E-letter: Harvest in the valley
What a lovely Thanksgiving in the valley! The leaves were in full riot, and the river out back was running low and clear most of the time. It got a little dull after a few showers, but cleared back up quickly.
[caption id="attachment_6049" align="alignleft" width="180"] Kerry Knudsen[/caption]
Harvest time has been the height of the year for all agrarian societies. Granted, most of us no longer have any connection to food production, but, nonetheless, we can gather family and friends around and pick and choose just about anything under the sun for dinner.
Last week, Lee Ann and I were sitting in the dark, watching the fire and having our morning coffee when a passing thought shot through. I recalled my childhood, when a rare but cherished treat was sour cream and raisin pie. I asked Lee Ann whether she ever had it, and she recalled that she did, although long ago and far away.
So we looked up sour cream and raisin pie on Paprika, our recipe googler, and there it was. So, of course, there was nothing for it but to add it to the Thanksgiving menu.
Also last week, I drove out to watch my 10-year-old granddaughter take her riding lesson and talk to her mom, formerly known as my daughter. The lesson went well, but granddaughter said to wait, as she had a surprise for me.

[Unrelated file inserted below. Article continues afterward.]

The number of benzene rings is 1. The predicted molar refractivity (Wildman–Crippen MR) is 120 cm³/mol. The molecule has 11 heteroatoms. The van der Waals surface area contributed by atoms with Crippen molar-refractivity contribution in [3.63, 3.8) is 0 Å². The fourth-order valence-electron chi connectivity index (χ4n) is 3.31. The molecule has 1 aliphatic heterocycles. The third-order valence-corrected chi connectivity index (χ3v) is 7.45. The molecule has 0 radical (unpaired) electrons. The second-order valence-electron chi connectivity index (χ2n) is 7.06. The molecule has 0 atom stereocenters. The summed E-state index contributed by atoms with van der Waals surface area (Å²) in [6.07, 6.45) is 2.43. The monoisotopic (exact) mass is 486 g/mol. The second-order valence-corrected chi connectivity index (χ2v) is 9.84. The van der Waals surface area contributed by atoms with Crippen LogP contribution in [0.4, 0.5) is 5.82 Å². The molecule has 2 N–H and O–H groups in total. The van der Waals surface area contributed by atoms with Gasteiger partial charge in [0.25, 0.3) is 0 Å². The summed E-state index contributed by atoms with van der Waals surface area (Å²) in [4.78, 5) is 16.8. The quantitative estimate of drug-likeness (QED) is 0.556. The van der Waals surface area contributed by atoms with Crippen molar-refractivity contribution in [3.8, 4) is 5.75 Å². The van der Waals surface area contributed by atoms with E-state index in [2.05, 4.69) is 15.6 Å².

So I waited in the van, and soon, here comes this little bit of a kid hauling a 20-pound blue hubbard squash. It is known in the family that blue hubbard is my favorite, but they are not common, and they can be huge and hard to manage in the kitchen, let alone by a 50-pound kid in a barn lot.
I got the idea about then that we should substitute blue hubbard for pumpkin this year in the pie category, and we did, so our pie tradition went out the window this year, and, given the popularity of the replacements, it will stay there.
Moving on, I am not given to saying, “I told you so,” but this time there is a point to be made, so I will. You will recall I wrote that we should not take too seriously the media panic over Trump and Canadian trade. My reasoning at the time was that we have far too much connection with the States to mess it all up, and that it seemed inconsistent with Trump’s actual actions, even with such vocal enemies as North Korea. I thought Trump was working China, that he needed to present a unified strategy and that we likely would be relatively unscathed.
According to an interview with HollisWealth investment advisor Allan Small in the October 2 Financial Post, the deal “took away the uncertainty that has been looming over this trade negotiation for quite some time, but at the end of the day I think the agreement itself wasn’t too different than the existing one.”
I am sure we can quibble over whether some sectors got a worse ride than others, but I think we must agree that the final result was nothing like the fiscal and cultural Armageddon predicted in the media.I don’t know what we’re going to do about the media. They were bad enough before the 2016 U.S. presidential election, but since then they have been in full-bray mode, all headed south leaving us with the view from up north. A view only a mother could love.